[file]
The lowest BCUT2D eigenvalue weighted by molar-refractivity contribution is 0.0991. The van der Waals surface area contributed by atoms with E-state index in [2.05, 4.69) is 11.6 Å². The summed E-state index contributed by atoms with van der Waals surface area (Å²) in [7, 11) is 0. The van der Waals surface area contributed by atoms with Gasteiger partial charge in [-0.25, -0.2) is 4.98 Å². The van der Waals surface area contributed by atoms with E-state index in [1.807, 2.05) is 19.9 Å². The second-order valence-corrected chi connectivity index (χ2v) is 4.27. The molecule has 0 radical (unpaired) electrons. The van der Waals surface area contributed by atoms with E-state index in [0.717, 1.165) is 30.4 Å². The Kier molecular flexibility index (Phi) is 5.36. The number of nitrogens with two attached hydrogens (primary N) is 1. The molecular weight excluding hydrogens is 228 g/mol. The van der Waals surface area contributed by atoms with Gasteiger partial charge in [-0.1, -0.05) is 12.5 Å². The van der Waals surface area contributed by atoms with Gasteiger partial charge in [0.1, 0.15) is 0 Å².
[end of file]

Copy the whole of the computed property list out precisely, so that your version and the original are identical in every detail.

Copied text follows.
The lowest BCUT2D eigenvalue weighted by molar-refractivity contribution is 0.0991. The van der Waals surface area contributed by atoms with E-state index in [2.05, 4.69) is 11.6 Å². The summed E-state index contributed by atoms with van der Waals surface area (Å²) in [7, 11) is 0. The van der Waals surface area contributed by atoms with Gasteiger partial charge in [-0.25, -0.2) is 4.98 Å². The van der Waals surface area contributed by atoms with E-state index in [1.807, 2.05) is 19.9 Å². The second-order valence-corrected chi connectivity index (χ2v) is 4.27. The molecule has 0 radical (unpaired) electrons. The van der Waals surface area contributed by atoms with E-state index in [0.717, 1.165) is 30.4 Å². The Kier molecular flexibility index (Phi) is 5.36. The number of nitrogens with two attached hydrogens (primary N) is 1. The molecular weight excluding hydrogens is 228 g/mol. The van der Waals surface area contributed by atoms with Gasteiger partial charge in [-0.1, -0.05) is 12.5 Å². The van der Waals surface area contributed by atoms with Gasteiger partial charge in [0.1, 0.15) is 0 Å².